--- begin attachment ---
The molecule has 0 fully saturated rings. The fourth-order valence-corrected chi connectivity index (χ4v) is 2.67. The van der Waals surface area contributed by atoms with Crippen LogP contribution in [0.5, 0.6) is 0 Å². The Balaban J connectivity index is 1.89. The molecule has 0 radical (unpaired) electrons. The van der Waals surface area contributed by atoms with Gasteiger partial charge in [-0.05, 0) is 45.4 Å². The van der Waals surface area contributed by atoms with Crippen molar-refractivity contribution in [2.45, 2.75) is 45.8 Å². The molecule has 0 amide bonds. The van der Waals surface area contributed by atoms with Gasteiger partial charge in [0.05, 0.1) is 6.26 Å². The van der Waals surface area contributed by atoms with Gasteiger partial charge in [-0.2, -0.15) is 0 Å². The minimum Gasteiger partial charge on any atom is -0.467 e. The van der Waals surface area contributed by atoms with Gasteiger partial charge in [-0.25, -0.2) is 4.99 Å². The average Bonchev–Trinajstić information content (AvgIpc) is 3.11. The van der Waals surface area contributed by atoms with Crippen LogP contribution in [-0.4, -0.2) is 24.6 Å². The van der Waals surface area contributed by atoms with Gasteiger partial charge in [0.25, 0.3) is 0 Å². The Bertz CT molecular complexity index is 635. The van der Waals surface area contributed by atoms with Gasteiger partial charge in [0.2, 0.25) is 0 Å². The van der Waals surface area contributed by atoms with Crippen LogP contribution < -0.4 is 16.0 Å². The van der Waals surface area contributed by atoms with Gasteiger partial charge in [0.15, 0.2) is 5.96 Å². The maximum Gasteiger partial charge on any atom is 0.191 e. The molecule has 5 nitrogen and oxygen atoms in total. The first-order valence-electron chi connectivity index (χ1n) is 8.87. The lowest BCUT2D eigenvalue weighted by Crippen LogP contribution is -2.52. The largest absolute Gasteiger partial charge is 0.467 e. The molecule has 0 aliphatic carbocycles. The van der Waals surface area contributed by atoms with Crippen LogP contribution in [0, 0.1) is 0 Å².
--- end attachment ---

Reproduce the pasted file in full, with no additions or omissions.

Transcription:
The molecule has 0 fully saturated rings. The fourth-order valence-corrected chi connectivity index (χ4v) is 2.67. The van der Waals surface area contributed by atoms with Crippen LogP contribution in [0.5, 0.6) is 0 Å². The Balaban J connectivity index is 1.89. The molecule has 0 radical (unpaired) electrons. The van der Waals surface area contributed by atoms with Gasteiger partial charge in [-0.05, 0) is 45.4 Å². The van der Waals surface area contributed by atoms with Crippen molar-refractivity contribution in [2.45, 2.75) is 45.8 Å². The molecule has 0 amide bonds. The van der Waals surface area contributed by atoms with Gasteiger partial charge in [0.05, 0.1) is 6.26 Å². The van der Waals surface area contributed by atoms with Gasteiger partial charge in [-0.2, -0.15) is 0 Å². The minimum Gasteiger partial charge on any atom is -0.467 e. The van der Waals surface area contributed by atoms with Gasteiger partial charge in [-0.25, -0.2) is 4.99 Å². The average Bonchev–Trinajstić information content (AvgIpc) is 3.11. The van der Waals surface area contributed by atoms with Crippen LogP contribution in [-0.4, -0.2) is 24.6 Å². The van der Waals surface area contributed by atoms with Gasteiger partial charge in [0.25, 0.3) is 0 Å². The Bertz CT molecular complexity index is 635. The van der Waals surface area contributed by atoms with Gasteiger partial charge in [0.2, 0.25) is 0 Å². The van der Waals surface area contributed by atoms with Crippen LogP contribution < -0.4 is 16.0 Å². The van der Waals surface area contributed by atoms with Gasteiger partial charge in [0.15, 0.2) is 5.96 Å². The maximum Gasteiger partial charge on any atom is 0.191 e. The molecule has 5 nitrogen and oxygen atoms in total. The first-order valence-electron chi connectivity index (χ1n) is 8.87. The lowest BCUT2D eigenvalue weighted by Crippen LogP contribution is -2.52. The largest absolute Gasteiger partial charge is 0.467 e. The molecule has 0 aliphatic carbocycles. The van der Waals surface area contributed by atoms with Crippen LogP contribution in [0, 0.1) is 0 Å².